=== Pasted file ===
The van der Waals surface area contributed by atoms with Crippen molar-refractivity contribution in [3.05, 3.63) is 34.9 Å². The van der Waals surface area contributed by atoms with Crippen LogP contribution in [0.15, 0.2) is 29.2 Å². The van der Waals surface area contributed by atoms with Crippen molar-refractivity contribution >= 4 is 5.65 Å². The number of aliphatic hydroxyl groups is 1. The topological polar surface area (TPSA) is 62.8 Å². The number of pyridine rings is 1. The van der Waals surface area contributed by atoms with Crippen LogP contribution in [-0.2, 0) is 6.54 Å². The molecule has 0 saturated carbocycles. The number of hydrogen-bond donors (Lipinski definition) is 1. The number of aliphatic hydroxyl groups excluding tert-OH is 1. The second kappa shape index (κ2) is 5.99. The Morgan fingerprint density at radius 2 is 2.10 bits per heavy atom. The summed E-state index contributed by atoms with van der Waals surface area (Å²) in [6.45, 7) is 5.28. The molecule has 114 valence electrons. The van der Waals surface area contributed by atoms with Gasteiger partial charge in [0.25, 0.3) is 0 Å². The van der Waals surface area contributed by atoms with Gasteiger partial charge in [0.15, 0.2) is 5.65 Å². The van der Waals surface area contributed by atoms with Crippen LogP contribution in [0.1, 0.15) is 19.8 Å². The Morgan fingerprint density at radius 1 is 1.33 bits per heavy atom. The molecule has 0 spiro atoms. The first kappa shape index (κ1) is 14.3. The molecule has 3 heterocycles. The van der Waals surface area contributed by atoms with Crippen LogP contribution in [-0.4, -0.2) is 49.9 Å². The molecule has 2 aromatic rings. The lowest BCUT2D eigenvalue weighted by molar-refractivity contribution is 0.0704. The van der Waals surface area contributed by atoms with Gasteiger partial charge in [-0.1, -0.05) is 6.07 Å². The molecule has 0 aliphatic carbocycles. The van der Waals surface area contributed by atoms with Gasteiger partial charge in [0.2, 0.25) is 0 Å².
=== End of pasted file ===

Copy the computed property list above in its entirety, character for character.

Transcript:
The van der Waals surface area contributed by atoms with Crippen molar-refractivity contribution in [3.05, 3.63) is 34.9 Å². The van der Waals surface area contributed by atoms with Crippen LogP contribution in [0.15, 0.2) is 29.2 Å². The van der Waals surface area contributed by atoms with Crippen molar-refractivity contribution >= 4 is 5.65 Å². The number of aliphatic hydroxyl groups is 1. The topological polar surface area (TPSA) is 62.8 Å². The number of pyridine rings is 1. The van der Waals surface area contributed by atoms with Crippen LogP contribution in [-0.2, 0) is 6.54 Å². The molecule has 0 saturated carbocycles. The number of hydrogen-bond donors (Lipinski definition) is 1. The number of aliphatic hydroxyl groups excluding tert-OH is 1. The second kappa shape index (κ2) is 5.99. The Morgan fingerprint density at radius 2 is 2.10 bits per heavy atom. The summed E-state index contributed by atoms with van der Waals surface area (Å²) in [6.45, 7) is 5.28. The molecule has 114 valence electrons. The van der Waals surface area contributed by atoms with Gasteiger partial charge in [0.25, 0.3) is 0 Å². The van der Waals surface area contributed by atoms with Gasteiger partial charge in [0.15, 0.2) is 5.65 Å². The van der Waals surface area contributed by atoms with Crippen LogP contribution in [0.1, 0.15) is 19.8 Å². The Morgan fingerprint density at radius 1 is 1.33 bits per heavy atom. The molecule has 0 spiro atoms. The first kappa shape index (κ1) is 14.3. The molecule has 3 heterocycles. The van der Waals surface area contributed by atoms with Crippen LogP contribution in [-0.4, -0.2) is 49.9 Å². The molecule has 2 aromatic rings. The lowest BCUT2D eigenvalue weighted by molar-refractivity contribution is 0.0704. The van der Waals surface area contributed by atoms with Gasteiger partial charge in [-0.1, -0.05) is 6.07 Å². The molecule has 0 aliphatic carbocycles. The van der Waals surface area contributed by atoms with Gasteiger partial charge in [0.2, 0.25) is 0 Å².